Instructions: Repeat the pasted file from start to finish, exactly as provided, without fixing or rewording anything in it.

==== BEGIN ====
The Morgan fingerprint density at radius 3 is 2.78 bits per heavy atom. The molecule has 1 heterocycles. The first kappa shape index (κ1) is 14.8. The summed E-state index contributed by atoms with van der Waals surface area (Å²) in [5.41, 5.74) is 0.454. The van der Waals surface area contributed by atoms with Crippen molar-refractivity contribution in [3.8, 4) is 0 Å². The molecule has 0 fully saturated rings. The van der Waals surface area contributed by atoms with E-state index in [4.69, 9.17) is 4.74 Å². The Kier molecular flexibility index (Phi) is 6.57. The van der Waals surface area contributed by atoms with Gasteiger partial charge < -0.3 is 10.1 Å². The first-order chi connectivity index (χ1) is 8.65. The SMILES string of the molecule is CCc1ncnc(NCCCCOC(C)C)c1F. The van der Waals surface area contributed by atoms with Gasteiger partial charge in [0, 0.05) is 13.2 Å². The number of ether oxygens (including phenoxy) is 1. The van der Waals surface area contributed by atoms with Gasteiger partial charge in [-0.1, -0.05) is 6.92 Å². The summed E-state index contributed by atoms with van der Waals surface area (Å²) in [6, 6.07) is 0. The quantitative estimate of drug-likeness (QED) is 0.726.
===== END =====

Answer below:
The Morgan fingerprint density at radius 3 is 2.78 bits per heavy atom. The molecule has 1 heterocycles. The first kappa shape index (κ1) is 14.8. The summed E-state index contributed by atoms with van der Waals surface area (Å²) in [5.41, 5.74) is 0.454. The van der Waals surface area contributed by atoms with Crippen molar-refractivity contribution in [3.8, 4) is 0 Å². The molecule has 0 fully saturated rings. The van der Waals surface area contributed by atoms with E-state index in [4.69, 9.17) is 4.74 Å². The Kier molecular flexibility index (Phi) is 6.57. The van der Waals surface area contributed by atoms with Gasteiger partial charge < -0.3 is 10.1 Å². The first-order chi connectivity index (χ1) is 8.65. The SMILES string of the molecule is CCc1ncnc(NCCCCOC(C)C)c1F. The van der Waals surface area contributed by atoms with Gasteiger partial charge in [0, 0.05) is 13.2 Å². The number of ether oxygens (including phenoxy) is 1. The van der Waals surface area contributed by atoms with Gasteiger partial charge in [-0.1, -0.05) is 6.92 Å². The summed E-state index contributed by atoms with van der Waals surface area (Å²) in [6, 6.07) is 0. The quantitative estimate of drug-likeness (QED) is 0.726.